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SOURCE American College of Emergency Physicians (ACEP)
What are my state's grades? Find them at www.emreportcard.org
WASHINGTON, Jan. 16, 2014 /PRNewswire-USNewswire/ -- New York saw improvements in the category of Access to Emergency Care, but dropped in two other categories, receiving an overall C grade in the American College of Emergency Physicians' (ACEP) state-by-state report card on America's emergency care environment ("Report Card"). The state has the fourth longest average emergency department wait times and the highest hospital occupancy rate in the nation.
According to the Report Card, New York increased the number of registered nurses, specialists and board-certified emergency physicians since 2009. At the same time, the state had the fourth fewest emergency departments per capita (8 per 1 million people), and the number of staffed inpatient beds has decreased since 2009, all of which contributes to emergency department boarding and crowding.
"New York ranks among the top five states in the nation for its disaster preparedness policies, but we have a lot of work to do to reduce the wait times in our emergency departments," said Dr. Daniel Murphy, president of the New York Chapter of ACEP. "We also have one of the worse medical liability environments in the country, which affects people's access to emergency care."
According to the Report Card, the state received an F in the category of Medical Liability Environment related to having the highest number of malpractice award payments in the country (6.1 per 100,000 people) - a two-fold increase since the 2009 Report Card.
New York earned a B in the category of Disaster Preparedness and is one of only 11 states with a budget line item specifically for health care surge capacity and one of 14 state that requires training in disaster management and response for emergency medical services (EMS) personnel. New York also has some of the highest per capita rates of physicians and behavioral health professionals registered in the Emergency System for Advance Registration of Volunteer Health Professionals.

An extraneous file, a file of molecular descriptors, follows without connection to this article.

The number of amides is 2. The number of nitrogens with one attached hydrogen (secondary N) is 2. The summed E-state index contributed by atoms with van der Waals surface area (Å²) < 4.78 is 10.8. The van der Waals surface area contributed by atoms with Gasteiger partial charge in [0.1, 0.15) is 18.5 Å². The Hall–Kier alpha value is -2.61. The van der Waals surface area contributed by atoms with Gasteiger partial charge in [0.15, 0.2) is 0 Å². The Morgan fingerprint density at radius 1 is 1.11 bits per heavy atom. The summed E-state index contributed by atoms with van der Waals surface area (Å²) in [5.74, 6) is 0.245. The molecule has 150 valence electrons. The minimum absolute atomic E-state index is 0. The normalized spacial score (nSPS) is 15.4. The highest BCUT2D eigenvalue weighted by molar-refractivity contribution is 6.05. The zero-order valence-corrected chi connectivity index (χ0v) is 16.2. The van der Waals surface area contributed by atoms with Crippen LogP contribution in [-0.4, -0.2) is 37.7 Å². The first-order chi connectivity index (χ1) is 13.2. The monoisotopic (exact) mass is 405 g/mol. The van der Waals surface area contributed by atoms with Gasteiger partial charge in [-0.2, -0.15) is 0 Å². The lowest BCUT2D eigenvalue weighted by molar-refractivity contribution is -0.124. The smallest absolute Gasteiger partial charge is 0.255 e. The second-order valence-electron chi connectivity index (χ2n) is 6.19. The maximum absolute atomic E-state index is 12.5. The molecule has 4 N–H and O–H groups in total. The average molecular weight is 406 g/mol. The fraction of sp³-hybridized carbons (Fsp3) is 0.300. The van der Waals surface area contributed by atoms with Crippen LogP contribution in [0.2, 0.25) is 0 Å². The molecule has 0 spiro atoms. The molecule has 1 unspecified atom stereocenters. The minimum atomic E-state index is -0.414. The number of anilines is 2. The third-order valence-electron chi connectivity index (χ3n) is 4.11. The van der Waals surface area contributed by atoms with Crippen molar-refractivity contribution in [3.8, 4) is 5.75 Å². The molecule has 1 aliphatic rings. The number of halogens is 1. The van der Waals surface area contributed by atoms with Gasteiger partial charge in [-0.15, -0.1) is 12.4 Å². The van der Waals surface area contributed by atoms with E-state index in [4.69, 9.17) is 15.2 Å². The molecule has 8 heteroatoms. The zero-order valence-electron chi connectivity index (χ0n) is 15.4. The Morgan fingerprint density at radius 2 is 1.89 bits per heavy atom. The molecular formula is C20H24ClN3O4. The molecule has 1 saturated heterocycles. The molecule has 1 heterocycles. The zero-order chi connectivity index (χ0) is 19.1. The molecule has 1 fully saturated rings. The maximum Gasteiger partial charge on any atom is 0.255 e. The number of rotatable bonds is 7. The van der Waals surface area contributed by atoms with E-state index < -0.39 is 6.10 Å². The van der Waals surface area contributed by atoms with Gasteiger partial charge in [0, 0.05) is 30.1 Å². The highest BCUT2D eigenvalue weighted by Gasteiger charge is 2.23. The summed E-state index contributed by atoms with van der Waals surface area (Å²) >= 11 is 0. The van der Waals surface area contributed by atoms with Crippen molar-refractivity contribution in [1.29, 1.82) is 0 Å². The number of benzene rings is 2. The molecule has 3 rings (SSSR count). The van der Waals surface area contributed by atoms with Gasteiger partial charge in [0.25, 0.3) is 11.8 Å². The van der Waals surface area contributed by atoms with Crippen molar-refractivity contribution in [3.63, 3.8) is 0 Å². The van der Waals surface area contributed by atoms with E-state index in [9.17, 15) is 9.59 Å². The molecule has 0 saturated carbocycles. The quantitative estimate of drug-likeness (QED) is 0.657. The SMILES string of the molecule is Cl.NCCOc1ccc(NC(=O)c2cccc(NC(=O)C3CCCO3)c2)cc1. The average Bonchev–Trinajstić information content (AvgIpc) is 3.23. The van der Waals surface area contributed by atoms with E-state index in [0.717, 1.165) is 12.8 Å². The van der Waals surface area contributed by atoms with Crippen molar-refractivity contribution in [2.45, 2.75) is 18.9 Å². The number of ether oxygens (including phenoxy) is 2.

Despite an increase in Medicaid fee levels for office visits between 2007 and 2012, the state's fee levels are still only 77.3% of the national average, creating an additional barrier to care.
The Empire State also continued to improve in the category of Public Health and Injury Prevention with a significant increase in the proportion of people wearing seatbelts and a requirement that motorcycle riders wear helmets. This has contributed to the third lowest rate of traffic fatalities in the nation.
The Report Card's recommendations for improvement include:
"America's Emergency Care Environment: A State-by-State Report Card – 2014" evaluates conditions under which emergency care is being delivered, not the quality of care provided by hospitals and emergency providers. It has 136 measures in five categories: access to emergency care (30 percent of the grade), quality and patient safety (20 percent), medical liability environment (20 percent), public health and injury prevention (15 percent) and disaster preparedness (15 percent). While America earned an overall mediocre grade of C- on the Report Card issued in 2009, this year the country received a near-failing grade of D+.
ACEP is the national medical specialty society representing emergency medicine. ACEP is committed to advancing emergency care through continuing education, research and public education. Headquartered in Dallas, Texas, ACEP has 53 chapters representing each state, as well as Puerto Rico and the District of Columbia. A Government Services Chapter represents emergency physicians employed by military branches and other government agencies.
Follow ACEP on Twitter @emergencydocs
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